Pubdate: Mon, 18 May 2015
Source: Herald, The (Everett, WA)
Copyright: 2015 The Daily Herald Co.
Author: David Sirota


In January, the SEC for the first time allowed a company that deals 
with marijuana cultivation to sell shares of stock.

The convention floor at Denver Airport's Crowne Plaza on a recent 
afternoon could have been the trade show for any well-established 
industry - gray-haired execs in conservative suits mingling with 
office park dads in polos and fresh-out-of-college types in brand 
emblazoned T-shirts. Only this is a new kind of business conference 
with a special Colorado theme: legal weed.

After Colorado voters legalized marijuana in 2012, more states and 
cities are considering a similar path for themselves. At the same 
time, the cannabis market is looking less like a music festival and 
more like a Silicon Valley confab - upscale, data-driven and focused 
on investors.

Vendors and potential financiers at last month's Marijuana Investor 
Summit here in the Mile High City say the current market for legal 
cannabis is more than $3 billion in the 23 states that have already 
legalized the drug for medicinal or recreational use. Expanding that 
market, they say, will require not just drug reform legislation, but 
also a consistent infusion of capital at a time when the marijuana 
economy still exists in a legal gray area - one where the drug is 
permitted in some states, but still outlawed at the federal level.

"It's going to take time, but it's a great opportunity," said Chris 
Rentner of Akouba Credit, a Chicago small business lender exploring 
the possibility of working with marijuana businesses. "For people 
that think everyone is a stoner lying on the sidewalk passed out, 
it's going to take time for them to get comfortable with it. But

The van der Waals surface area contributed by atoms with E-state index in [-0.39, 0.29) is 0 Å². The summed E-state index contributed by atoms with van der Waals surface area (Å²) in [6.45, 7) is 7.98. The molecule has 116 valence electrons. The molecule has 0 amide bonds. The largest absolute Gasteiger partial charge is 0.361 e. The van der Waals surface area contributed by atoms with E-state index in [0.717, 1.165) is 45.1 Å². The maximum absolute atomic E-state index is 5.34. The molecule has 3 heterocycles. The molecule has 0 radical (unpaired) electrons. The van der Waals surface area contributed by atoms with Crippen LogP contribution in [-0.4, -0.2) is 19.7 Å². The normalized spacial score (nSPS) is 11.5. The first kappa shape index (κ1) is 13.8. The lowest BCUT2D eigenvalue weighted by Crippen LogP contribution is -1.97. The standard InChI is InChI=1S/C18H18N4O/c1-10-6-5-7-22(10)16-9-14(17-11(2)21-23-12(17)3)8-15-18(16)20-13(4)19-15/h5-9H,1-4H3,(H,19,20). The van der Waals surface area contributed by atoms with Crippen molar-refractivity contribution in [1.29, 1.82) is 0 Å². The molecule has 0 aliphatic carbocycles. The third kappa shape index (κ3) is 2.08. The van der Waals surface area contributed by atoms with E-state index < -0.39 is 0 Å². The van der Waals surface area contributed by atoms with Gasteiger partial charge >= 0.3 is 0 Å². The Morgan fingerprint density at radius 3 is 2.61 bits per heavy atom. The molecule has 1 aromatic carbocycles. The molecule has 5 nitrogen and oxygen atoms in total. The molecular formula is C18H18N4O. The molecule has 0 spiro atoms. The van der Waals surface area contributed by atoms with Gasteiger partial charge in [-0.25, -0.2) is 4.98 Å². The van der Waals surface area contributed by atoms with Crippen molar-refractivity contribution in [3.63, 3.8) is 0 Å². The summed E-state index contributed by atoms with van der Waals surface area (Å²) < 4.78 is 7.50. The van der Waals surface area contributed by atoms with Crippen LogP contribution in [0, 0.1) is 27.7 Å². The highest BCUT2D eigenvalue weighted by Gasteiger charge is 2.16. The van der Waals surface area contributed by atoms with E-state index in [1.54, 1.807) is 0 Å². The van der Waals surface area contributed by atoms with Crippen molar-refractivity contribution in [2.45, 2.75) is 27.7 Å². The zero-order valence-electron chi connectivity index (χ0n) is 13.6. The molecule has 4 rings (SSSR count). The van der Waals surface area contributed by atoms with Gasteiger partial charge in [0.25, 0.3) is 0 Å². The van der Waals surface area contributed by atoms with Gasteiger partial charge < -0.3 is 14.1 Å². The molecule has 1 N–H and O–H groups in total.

there's too much money in it. We just need to figure out the risk 
associated with it, but if we can find a way where it makes sense 
legally, then why wouldn't we try to be in this market?"

If Akouba jumps into the marijuana market, the company would be 
trying to address one of the biggest obstacles to the industry's 
growth: access to financial services. Because marijuana is still 
prohibited under federal law, cannabis grow houses and dispensaries 
have trouble finding traditional banking partners, leaving much of 
their business to be conducted in cash.

That not only presents a risk of robbery, it also can limit the 
industry's access to the kinds of lending and accounting services 
that are typically involved in small business development.

Like Akouba, many of the 78 exhibitors and nearly 1,000 attendees at 
the conference are not in the business of actually harvesting 
cannabis. Instead, they aim to provide support services for 
cultivators and distributors.

"The majority of these companies aren't actually touching the plant," 
said John Downs of the Marijuana Investment Company. "There's a green 
line: You are either in the ancillary and tertiary services, or you 
are digging in and growing."

That term - "touching the plant" - is a term of art that 
distinguishes businesses that provide support services from those 
that actually grow cannabis. It's not a minor semantic difference. 
"Touching the plant" can bring greater regulatory scrutiny and 
threats of federal action, thereby putting investors' capital at risk.

That, though, may start to change. In January, the SEC for the first 
time allowed a company that deals with marijuana cultivation to sell 
shares of stock. Meanwhile, the legal situation is becoming clearer 
in Colorado.

Andreas Nilsson of iComply - a firm that helps marijuana business 
follow the law - says that while there remains political opposition 
to weed from leaders like Colorado Democratic Gov. John Hickenlooper, 
the state's officials put together "very well-developed and clear" 
regulations and "decided to go in and create a system that is not 
designed to fail."

Is it a perfect system? Hardly. But has the sky fallen, as drug 
warriors once predicted? No - and it probably will not in other 
states that follow Colorado's lead.
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MAP posted-by: Jay Bergstrom